Backpacker on mountain trail Getty Images

Financial planning guru George Kinder has a powerful tool for helping people set priorities for their money...and their lives. Here it is.

Few things seem more diametrically opposed than managing money and spiritual enlightenment. But not everyone sees it that way. Some very influential people in the financial advisory community have dedicated their lives to helping advisers assist clients deal with the more personal elements in personal finance.

Consider George Kinder, the Harvard-trained economist-turned-philosopher-turned-CPA. He managed to evolve his tax practice into a comprehensive financial advisory offering, with supporting methodology, while on the successful path to becoming a Buddhist teacher based in Cambridge, Mass. and Hana, Hawaii.

Within the advisory community, Kinder is almost universally known as the “father of life planning.” To many advisers, his work is the seminal, much-needed missing link between life and money. He originally articulated his views in his book, The Seven Stages of Money Maturity. Many more advisers, however, envision Kinder playing the ukulele on a magic carpet — just a little too “out there” for mainstream consumption and practical application. Having moved from the camp of skeptics to the camp of adherents myself, I invite you to consider what could become one of the most valued tools in a financial planning practice: George Kinder’s Three Questions.

Most advisers believe it’s vital to know a client’s answer to the following two questions: “What are your goals in life?” and “What are your values?” Unfortunately, most financial planners simply ask them verbatim. The responses they receive to those starkly boilerplate questions are largely generic. Clients answer with what they think they’re supposed to say, not with a measured evaluation of what’s actually most important to them. Kinder takes a different route, beginning with his first of three questions.

Question One: I want you to imagine that you are financially secure, that you have enough money to take care of your needs, now and in the future. The question is, how would you live your life? What would you do with the money? Would you change anything? Let yourself go. Don’t hold back your dreams. Describe a life that is complete, that is richly yours.

If Kinder lost you at “Let yourself go,” go back and refocus on the first part of the question. Better yet, simply answer the question yourself. What you’ll likely find in your answer is a more complete, genuine, and interesting response to our traditional question, “What are your goals in life?” You see — there’s a method at work here.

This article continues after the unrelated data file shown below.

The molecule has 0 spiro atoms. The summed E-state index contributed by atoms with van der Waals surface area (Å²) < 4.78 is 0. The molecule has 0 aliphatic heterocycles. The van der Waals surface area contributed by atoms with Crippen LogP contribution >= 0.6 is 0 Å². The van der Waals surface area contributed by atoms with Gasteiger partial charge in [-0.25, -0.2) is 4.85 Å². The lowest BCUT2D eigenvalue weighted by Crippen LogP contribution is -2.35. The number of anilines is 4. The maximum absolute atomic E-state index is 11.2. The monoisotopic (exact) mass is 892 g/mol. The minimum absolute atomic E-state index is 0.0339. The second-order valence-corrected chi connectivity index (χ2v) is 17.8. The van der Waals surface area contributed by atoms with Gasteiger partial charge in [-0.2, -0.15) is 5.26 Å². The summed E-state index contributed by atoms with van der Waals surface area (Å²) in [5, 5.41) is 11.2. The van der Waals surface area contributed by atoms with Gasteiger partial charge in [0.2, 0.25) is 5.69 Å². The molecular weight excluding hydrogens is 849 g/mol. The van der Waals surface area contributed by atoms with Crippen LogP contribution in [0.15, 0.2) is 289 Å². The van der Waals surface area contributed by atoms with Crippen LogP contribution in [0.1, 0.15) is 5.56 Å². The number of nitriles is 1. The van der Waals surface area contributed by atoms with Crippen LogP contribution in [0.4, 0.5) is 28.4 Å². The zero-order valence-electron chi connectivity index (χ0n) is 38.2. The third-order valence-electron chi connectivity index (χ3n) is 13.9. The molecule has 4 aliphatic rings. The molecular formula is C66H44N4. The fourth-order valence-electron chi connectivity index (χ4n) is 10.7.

The second question goes deeper.

Question Two: This time, you visit your doctor who tells you that you have five to ten years left to live. The good part is that you won’t ever feel sick. The bad news is that you will have no notice of the moment of your death. What will you do in the time you have remaining to live? Will you change your life, and how will you do it?

The first time I read this question, I approached it entirely too literally. Most clients, I retorted internally, can’t just decide (or afford) to live life as though they knew they were going to die within the next 10 years! But again, the point of this query is to evoke a better answer to the question, “What are your most deeply held values?” Here you’ll receive a lot of answers about family, relationships and bucket-list items.

Another purpose of question two is to prepare you for the third question.

Question Three: This time, your doctor shocks you with the news that you have only one day left to live. Notice what feelings arise as you confront your very real mortality. Ask yourself: What dreams will be left unfulfilled? What do I wish I had finished or had been? What do I wish I had done? What did I miss?

If a client really engages with this third question, you’ll now get beyond superficial answers and start to learn about what really drives this person in front of you. You’ll discover what makes them unique, what they long for, and what should likely be reflected in your planning to avoid making more recommendations that will only fall on deaf ears.